This is the second in a series of analyses about the Supreme Court's decision to hear cases challenging the constitutionality of the Defense of Marriage Act and Proposition 8. Today's discussion: Standing.
Standing is like an admission rule at a bar. Before you can even get through the door, you have to fulfill certain basic requirements, like being over 21, appropriately attired, and not already drunk and disorderly. And, in determining whether you meet the requirements, the bouncer looks at evidence: your driver's license, your general demeanor, and your clothes.
Courts have similar rules. In order to even have the chance to get your voice heard, you have to meet a host of requirements: your attorney has to be admitted to the bar (though there are times you can litigate by yourself), you had to have handed in your briefs or motions on time, and you have to be the right person to raise the legal issues. That's what we call standing. Normally, standing isn't such a big deal: if you hired me to fix your roof and I just decided not to, you're clearly the aggrieved or damaged party, so you can sue me for breach of contract.
Standing requirements ensure that courts only spend time on cases where there are actual controversies or conflicts between the parties just like ID requirements at bars ensure that alcohol gets served only to those 21 and over. So, it should come as no surprise that the Supreme Court is interested in whether Windsor v. United States, the Defense of Marriage Act (DOMA) case, and Hollingsworth v. Perry, the Prop 8 case, have been brought by the right people.
Many of us should be familiar with the standing discussion in the Prop 8 case; we've talked about it extensively here, here, and here. We haven't talked much about standing in the Windsor case, but it bears some resemblance.
Let's consider these questions in more detail AFTER THE JUMP and discuss what might be behind the Supreme Court's decision to grant review of the standing questions.
CONTINUED, AFTER THE JUMP…
What is standing?
To say that standing is a preliminary get-through-the-door requirement does not minimize its importance: standing is a constitutional question based on Article III of the Constitution that limits federal courts to only hearing live cases and controversies. A "live" controversy is a real case, a specific disagreement between two parties than can be resolved by a court deciding between them. Therefore, both parties have to be the correct parties before the court to resolve the dispute.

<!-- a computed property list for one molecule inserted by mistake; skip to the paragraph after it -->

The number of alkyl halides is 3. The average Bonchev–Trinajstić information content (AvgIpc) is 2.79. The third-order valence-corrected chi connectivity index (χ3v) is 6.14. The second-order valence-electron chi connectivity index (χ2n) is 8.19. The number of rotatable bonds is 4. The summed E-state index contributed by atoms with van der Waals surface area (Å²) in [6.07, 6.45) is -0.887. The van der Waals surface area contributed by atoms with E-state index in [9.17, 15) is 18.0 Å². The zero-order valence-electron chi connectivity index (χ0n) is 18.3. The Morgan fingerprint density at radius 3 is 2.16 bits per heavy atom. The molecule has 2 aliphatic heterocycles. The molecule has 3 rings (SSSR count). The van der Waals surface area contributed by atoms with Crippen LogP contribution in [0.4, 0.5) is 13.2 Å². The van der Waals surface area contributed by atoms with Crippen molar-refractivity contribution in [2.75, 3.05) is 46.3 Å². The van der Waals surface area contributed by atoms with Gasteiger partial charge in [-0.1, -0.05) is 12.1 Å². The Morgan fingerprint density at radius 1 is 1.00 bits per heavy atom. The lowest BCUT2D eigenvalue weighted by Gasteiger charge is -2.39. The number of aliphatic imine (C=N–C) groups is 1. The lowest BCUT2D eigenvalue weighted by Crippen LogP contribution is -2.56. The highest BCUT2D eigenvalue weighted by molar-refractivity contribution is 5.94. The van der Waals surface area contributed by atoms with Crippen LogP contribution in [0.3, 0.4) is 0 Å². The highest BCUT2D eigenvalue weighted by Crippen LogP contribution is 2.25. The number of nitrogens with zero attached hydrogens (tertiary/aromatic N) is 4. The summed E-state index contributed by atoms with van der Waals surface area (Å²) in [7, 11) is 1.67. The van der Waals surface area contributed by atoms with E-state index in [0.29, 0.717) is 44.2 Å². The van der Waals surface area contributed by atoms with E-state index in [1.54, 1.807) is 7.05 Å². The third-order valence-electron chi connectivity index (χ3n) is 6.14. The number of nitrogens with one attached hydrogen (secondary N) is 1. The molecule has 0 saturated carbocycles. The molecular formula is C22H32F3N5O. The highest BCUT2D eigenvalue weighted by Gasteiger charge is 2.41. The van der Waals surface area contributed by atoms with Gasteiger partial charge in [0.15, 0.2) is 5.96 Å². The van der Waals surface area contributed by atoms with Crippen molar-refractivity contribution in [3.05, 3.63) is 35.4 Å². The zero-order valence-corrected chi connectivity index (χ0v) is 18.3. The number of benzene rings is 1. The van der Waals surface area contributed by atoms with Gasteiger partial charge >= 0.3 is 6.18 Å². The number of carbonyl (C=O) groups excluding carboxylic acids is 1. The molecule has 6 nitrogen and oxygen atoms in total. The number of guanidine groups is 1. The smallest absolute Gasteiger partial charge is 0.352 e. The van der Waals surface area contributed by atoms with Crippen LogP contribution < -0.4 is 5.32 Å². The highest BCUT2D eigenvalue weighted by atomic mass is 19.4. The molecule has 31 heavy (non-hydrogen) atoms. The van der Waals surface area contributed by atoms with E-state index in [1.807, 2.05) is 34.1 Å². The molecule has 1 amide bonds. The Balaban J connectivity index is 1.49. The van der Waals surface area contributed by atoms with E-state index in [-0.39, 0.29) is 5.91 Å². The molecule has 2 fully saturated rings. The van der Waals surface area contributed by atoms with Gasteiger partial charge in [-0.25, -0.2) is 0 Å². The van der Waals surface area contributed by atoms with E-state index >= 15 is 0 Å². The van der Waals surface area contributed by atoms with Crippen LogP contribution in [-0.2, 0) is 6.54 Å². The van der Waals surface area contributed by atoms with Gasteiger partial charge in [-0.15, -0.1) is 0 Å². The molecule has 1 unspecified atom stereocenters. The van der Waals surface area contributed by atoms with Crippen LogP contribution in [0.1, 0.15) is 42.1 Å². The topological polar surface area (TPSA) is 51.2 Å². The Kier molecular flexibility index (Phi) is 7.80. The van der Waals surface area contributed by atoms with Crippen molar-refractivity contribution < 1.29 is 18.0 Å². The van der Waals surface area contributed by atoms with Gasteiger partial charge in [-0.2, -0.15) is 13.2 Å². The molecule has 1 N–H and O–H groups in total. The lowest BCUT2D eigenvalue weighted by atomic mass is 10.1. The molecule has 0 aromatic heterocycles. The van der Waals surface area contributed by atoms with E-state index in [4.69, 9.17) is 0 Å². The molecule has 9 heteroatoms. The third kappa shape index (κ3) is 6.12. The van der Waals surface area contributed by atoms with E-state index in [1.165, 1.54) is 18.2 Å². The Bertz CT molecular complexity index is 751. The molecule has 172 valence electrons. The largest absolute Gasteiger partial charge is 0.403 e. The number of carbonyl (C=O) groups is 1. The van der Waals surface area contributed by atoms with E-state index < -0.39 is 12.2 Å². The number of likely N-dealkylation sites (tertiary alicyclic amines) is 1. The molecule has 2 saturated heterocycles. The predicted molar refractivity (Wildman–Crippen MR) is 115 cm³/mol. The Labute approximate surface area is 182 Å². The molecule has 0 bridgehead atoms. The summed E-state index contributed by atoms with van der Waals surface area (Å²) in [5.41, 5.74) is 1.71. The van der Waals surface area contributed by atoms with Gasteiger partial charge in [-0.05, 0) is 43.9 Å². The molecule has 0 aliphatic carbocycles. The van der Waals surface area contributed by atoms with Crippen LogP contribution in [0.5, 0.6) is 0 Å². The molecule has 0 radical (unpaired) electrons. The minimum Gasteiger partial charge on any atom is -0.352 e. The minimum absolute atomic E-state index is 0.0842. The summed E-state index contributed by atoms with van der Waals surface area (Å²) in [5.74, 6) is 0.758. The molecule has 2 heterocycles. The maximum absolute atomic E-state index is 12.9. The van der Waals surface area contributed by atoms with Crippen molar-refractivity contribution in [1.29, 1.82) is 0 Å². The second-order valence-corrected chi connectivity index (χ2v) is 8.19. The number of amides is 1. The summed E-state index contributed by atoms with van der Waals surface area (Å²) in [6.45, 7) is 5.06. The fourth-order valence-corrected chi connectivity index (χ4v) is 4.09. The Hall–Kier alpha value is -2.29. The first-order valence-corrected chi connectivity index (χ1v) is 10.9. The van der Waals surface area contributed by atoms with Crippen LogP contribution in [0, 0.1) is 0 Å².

In the federal courts, having standing usually means that you are directly affected, impacted, or injured by the underlying event. Take the roofing example: If you hire me to fix your roof and I refuse to, you are clearly the injured party. When I lose at trial, I'm adversely affected by an adverse decision, so I appeal. And, so on. But, that doesn't necessarily mean that the only question is whether the Prop 8 proponents and House Republicans were directly harmed by some adverse lower court decisions. The question may also be whether these secondary parties are the right groups to step into the shoes of the actual injured party, i.e., the state — California and the federal government, respectively.
The question: Can initiative proponents step into the shoes of the state to defend the law they wrote?
The Supreme Court wants the parties in the Prop 8 case to brief this question again, even though the Ninth Circuit addressed it before. The Ninth Circuit said that it is clear that the State of California was affected by Judge Vaughn Walker's initial decision declaring Prop 8 unconstitutional: the state had to start issuing marriage licenses to gay couples. But, when the state welcomed the change and refused to challenge the order, the group that wrote Prop 8 stepped into the state's shoes. The Ninth Circuit then needed state authorization to allow that to happen, authorization that it eventually got from a favorable California Supreme Court decision.
Notice that proponents' standing didn't depend on them being directly injured or harmed by the ruling, or that somehow their lives were made worse by California allowing gays to marry. Standing to appeal depended on California being injured or affected and a state law that allowed initiative proponents to take up the mantle of the state's standing.
That makes some theoretical sense, but it appears to contradict a 1997 Supreme Court decision in Arizonans for Official English v. Arizona, where the Court expressed "grave doubts" that initiative proponents could ever have the right to pursue an appeal to defend their initiative when the state refuses to. The Court said that proponents had to show some "direct stake" in the controversy.
The stakes: What could happen if the Supreme Court finds no standing?